Once you start recognizing your triggers, you can learn to cope with them (or avoid them when possible). For example, you can’t always avoid a messy kitchen, but maybe you can work out a cleaning schedule with your partner and set proper expectations of cleanliness. If one of your triggers is traffic, perhaps you can leave earlier or later, or find an alternative route, to avoid the rush hour.

8. Reframe Thoughts

When we’re angry, our thoughts can be exaggerated and dramatic. We tend to use absolutes like, “Everything’s awful because the cake is ruined!” or “Nothing ever works in this house!” Learning how to let your anger out is important, but try not to use this kind of extreme language.  

Replacing these absolutes with more rational phrases can change how you see things. For example, “Yes, I accidentally ruined the cake, but maybe we can go out for dessert. No one will care!” or “Yes, the faucet may have a leak, but I’ll get it fixed. It’s not the end of the world.”

9. Start Journaling

Journaling for mental health has many benefits:

  • Prioritize your concerns, problems, and fears
  • Monitor day-to-day symptoms so you can learn to recognize triggers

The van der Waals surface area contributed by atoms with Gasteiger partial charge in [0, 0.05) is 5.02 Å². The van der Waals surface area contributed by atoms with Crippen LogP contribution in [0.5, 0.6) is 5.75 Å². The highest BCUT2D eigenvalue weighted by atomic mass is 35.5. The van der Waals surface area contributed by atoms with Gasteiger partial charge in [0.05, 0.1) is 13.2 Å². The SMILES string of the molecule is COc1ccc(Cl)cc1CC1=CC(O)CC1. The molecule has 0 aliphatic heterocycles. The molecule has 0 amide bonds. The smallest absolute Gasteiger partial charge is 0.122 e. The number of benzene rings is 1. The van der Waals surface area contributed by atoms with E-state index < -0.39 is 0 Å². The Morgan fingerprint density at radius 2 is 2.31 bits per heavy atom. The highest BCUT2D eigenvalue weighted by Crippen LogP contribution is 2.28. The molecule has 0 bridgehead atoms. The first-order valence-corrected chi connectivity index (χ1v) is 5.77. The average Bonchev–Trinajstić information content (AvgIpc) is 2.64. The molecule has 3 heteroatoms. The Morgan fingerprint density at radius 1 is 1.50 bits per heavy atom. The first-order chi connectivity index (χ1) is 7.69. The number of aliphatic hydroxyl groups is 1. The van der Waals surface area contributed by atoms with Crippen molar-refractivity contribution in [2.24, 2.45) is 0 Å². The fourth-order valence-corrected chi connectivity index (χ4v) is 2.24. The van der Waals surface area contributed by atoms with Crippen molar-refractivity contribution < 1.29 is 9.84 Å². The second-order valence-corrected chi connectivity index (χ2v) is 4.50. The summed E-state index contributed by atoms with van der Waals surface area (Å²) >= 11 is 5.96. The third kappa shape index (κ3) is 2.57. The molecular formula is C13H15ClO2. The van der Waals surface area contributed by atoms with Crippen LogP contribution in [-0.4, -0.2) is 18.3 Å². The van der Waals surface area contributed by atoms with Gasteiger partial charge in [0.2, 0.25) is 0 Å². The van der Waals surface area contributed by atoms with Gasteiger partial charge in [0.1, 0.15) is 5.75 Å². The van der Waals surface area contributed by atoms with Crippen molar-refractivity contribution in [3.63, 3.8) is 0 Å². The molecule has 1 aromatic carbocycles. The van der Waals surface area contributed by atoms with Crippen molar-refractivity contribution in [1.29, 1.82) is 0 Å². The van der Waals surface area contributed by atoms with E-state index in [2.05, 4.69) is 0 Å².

• Provide an opportunity to identify negative thoughts and replace them with positive self-talk

Once you’ve identified and recorded your stressors, it’s easier to figure out solutions.

10. Try Progressive Muscle Relaxation

Progressive muscle relaxation is a technique that’s helpful for anxiety, anger, and stress. Learning how to release anger with progressive muscle relaxation is actually very easy. 

To practice the technique, slowly tense and then relax each muscle group, starting with your toes and working your way up to your head and neck. As you tense and relax, you’ll find that you feel more calm and peaceful overall.

11. Connect With a Therapist

If you’ve tried these coping mechanisms, but you just don’t feel any better, don’t worry. These tips are just a starting point for positively redirecting your anger. 

It’s OK if you feel like you need to go beyond self-moderated strategies. You can seek out a mental health provider. There are plenty of professionals who are trained to help people manage anger by developing real-life workable solutions, so don’t be afraid or embarrassed if you need professional help.

Seeking Support to Manage Anger